The information in this article pertains to Federal student loans only. Visit the National Student Loan Data System (NSLDS) to find out the current status of your loans. Postponement of payment on private student loans are usually worked out directly with the lender.
Consistent with rising student loan debt is the rising cost of the monthly payments. As the job market for recent graduates continues to falter, student loan default rates continue to rise.
Avoiding student loan default is very important. Once in default, you lose certain rights as a student loan borrower that could impact future repayment options.
While not a permanent solution to your student loan burden, temporary postponement of payments can prevent default and buy much needed time.
Generally, deferment options, time limits and requirements will vary depending on the type of student loan. However, a deferment cannot be granted on a student loan that is in default.
Borrowers can qualify for deferment based on economic hardship, unemployment or military service. Deferment will basically allow you to postpone payment on your loans if you meet certain requirements. On subsidized loans, deferment will postpone the accrual of interest in addition to postponing monthly payments.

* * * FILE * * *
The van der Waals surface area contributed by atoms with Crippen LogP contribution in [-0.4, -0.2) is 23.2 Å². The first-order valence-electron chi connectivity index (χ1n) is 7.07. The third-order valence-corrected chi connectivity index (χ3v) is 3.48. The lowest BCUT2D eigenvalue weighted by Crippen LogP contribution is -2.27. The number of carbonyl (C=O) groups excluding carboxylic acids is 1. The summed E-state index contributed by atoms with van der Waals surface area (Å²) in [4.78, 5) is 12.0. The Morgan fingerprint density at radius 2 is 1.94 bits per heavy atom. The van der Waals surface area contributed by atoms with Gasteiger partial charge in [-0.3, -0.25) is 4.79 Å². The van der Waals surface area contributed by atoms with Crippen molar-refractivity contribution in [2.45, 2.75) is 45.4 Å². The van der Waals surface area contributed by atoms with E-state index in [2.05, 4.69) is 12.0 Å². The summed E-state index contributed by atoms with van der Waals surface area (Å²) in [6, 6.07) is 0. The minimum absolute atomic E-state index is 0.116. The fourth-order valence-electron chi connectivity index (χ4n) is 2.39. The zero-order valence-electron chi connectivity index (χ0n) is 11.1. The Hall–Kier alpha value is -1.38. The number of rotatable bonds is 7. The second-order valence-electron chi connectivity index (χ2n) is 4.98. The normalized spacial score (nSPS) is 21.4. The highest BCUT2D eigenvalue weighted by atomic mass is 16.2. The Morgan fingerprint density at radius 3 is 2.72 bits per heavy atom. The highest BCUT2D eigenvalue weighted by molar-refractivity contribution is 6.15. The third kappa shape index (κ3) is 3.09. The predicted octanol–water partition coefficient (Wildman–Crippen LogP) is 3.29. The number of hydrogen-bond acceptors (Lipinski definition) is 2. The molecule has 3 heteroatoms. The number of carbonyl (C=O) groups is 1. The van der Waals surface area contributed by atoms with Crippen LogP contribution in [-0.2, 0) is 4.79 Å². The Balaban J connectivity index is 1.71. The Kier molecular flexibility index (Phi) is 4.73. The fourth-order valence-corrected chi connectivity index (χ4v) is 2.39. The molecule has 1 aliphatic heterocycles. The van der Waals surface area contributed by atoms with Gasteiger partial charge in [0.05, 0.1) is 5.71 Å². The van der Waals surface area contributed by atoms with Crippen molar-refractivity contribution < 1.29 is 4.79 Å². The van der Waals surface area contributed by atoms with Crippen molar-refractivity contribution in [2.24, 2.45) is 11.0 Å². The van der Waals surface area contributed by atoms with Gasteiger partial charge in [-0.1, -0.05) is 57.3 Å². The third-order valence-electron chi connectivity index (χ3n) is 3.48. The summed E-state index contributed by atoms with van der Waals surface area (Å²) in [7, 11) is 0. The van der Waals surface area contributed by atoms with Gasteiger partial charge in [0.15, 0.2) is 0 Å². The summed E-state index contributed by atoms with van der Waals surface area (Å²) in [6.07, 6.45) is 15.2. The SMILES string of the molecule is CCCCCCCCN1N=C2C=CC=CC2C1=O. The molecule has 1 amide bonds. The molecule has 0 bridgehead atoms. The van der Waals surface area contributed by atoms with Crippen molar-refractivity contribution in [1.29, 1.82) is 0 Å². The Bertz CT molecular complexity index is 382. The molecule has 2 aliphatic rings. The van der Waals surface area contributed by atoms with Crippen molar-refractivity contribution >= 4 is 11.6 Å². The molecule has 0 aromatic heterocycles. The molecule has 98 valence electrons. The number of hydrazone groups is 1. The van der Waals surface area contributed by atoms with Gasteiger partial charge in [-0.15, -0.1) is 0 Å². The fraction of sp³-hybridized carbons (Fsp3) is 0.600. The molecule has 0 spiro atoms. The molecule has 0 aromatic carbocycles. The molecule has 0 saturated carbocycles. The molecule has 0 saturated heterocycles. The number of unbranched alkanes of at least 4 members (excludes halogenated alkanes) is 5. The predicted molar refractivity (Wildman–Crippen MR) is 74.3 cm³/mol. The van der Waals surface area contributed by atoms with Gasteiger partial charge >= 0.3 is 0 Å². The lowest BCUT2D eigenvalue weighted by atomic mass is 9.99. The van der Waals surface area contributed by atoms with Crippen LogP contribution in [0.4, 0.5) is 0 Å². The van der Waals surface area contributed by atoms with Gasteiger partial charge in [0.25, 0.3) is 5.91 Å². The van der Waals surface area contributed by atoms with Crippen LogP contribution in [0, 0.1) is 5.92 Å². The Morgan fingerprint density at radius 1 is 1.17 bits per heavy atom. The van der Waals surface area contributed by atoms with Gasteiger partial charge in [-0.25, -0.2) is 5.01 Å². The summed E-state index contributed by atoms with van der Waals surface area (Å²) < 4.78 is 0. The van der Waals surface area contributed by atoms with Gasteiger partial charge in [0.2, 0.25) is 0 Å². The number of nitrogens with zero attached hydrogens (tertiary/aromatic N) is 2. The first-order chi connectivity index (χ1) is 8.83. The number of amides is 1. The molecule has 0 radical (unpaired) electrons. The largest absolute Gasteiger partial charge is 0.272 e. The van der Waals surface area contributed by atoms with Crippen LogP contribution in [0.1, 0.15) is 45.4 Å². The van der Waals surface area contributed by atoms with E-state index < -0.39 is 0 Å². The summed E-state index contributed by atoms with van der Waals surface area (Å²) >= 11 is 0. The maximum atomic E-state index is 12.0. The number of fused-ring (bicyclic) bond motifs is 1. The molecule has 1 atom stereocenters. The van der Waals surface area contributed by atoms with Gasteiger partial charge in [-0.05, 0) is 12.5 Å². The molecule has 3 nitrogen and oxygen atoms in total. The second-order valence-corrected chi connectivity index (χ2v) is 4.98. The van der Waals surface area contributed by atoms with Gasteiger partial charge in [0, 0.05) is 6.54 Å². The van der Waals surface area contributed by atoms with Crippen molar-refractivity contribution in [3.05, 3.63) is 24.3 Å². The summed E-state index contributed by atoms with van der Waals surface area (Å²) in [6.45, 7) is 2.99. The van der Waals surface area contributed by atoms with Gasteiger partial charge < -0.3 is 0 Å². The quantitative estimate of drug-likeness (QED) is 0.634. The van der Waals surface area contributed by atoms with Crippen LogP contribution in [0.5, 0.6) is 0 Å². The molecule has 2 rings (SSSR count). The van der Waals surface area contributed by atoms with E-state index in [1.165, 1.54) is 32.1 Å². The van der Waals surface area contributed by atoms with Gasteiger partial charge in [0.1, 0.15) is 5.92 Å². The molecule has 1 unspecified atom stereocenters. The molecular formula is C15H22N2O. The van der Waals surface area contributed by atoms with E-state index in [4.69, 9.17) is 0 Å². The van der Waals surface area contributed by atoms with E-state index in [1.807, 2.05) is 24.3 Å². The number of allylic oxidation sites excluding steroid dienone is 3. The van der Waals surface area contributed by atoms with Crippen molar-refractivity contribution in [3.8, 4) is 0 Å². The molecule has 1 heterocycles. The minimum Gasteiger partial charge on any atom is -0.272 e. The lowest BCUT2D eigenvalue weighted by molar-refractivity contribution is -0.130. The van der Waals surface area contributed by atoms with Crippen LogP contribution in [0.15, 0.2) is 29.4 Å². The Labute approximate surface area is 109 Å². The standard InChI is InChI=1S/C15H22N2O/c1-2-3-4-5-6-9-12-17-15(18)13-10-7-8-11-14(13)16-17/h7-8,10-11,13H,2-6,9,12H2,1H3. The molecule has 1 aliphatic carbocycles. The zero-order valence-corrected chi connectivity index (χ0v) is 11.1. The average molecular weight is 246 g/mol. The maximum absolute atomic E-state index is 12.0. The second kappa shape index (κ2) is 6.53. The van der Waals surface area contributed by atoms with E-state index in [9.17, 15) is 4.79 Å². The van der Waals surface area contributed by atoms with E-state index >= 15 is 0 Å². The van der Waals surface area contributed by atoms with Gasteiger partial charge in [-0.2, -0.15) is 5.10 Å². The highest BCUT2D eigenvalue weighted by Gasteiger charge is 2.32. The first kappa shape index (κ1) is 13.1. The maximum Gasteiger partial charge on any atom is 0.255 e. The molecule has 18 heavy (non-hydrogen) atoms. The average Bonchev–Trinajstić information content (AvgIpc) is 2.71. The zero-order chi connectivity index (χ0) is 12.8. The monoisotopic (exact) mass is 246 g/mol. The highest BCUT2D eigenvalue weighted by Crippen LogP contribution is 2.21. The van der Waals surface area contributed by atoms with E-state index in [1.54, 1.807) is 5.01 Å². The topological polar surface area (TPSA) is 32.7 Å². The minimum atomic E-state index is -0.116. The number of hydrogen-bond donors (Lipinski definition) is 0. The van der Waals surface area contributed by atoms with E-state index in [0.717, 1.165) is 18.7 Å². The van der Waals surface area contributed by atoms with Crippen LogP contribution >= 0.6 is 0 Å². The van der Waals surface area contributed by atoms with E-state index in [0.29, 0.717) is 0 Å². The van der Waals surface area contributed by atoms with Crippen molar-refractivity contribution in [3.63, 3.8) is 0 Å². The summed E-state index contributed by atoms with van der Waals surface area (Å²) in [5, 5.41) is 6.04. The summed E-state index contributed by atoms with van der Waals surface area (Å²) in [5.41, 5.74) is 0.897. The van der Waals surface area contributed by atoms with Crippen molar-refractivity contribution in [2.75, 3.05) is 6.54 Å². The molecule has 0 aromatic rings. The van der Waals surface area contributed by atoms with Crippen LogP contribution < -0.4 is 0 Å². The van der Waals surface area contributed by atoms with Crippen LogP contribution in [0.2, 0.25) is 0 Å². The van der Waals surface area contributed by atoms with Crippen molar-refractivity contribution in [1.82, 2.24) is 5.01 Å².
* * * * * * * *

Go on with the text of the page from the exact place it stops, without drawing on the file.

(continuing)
PLUS loans, which are generally due when they are disbursed, have different deferment requirements.
Like deferment, forbearance can benefit both the borrower and the lender by preventing default. Generally, a forbearance is when the lender agrees to temporarily halt or extend the time to make payments.
While deferment is generally preferred to forbearance, the forbearance can be used as a tool to prevent default and is available to borrowers already in default.
There are both mandatory and discretionary forbearances and qualification varies depending on the borrowers financial situation and the type of student loan.
Through forbearance, you may be able to temporarily suspend payments for up to three twelve month periods.
Help is Available
It is important to take action if you are having trouble paying back your student loan debt. Postponing payments through deferment or forbearance can be useful for both preventing default and for getting back on your feet financially in order to meet your obligation in the future.